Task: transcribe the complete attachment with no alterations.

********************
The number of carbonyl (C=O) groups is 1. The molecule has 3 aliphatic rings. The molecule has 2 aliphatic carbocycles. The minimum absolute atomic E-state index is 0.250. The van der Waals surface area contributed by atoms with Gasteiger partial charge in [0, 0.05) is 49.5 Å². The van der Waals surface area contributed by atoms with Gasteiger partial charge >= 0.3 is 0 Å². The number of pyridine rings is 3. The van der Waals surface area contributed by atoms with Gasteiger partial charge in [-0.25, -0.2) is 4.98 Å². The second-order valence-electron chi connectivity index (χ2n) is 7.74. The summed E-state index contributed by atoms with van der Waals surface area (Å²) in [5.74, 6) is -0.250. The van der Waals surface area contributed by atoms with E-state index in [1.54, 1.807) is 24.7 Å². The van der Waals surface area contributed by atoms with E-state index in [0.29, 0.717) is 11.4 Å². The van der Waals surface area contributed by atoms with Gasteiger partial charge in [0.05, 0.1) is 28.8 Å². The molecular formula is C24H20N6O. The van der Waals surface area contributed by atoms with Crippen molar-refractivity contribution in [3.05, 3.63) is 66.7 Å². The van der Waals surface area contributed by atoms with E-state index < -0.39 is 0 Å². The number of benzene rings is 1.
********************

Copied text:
The number of carbonyl (C=O) groups is 1. The molecule has 3 aliphatic rings. The molecule has 2 aliphatic carbocycles. The minimum absolute atomic E-state index is 0.250. The van der Waals surface area contributed by atoms with Gasteiger partial charge in [0, 0.05) is 49.5 Å². The van der Waals surface area contributed by atoms with Gasteiger partial charge >= 0.3 is 0 Å². The number of pyridine rings is 3. The van der Waals surface area contributed by atoms with Gasteiger partial charge in [-0.25, -0.2) is 4.98 Å². The second-order valence-electron chi connectivity index (χ2n) is 7.74. The summed E-state index contributed by atoms with van der Waals surface area (Å²) in [5.74, 6) is -0.250. The van der Waals surface area contributed by atoms with E-state index in [1.54, 1.807) is 24.7 Å². The van der Waals surface area contributed by atoms with E-state index in [0.29, 0.717) is 11.4 Å². The van der Waals surface area contributed by atoms with Gasteiger partial charge in [0.05, 0.1) is 28.8 Å². The molecular formula is C24H20N6O. The van der Waals surface area contributed by atoms with Crippen molar-refractivity contribution in [3.05, 3.63) is 66.7 Å². The van der Waals surface area contributed by atoms with E-state index < -0.39 is 0 Å². The number of benzene rings is 1.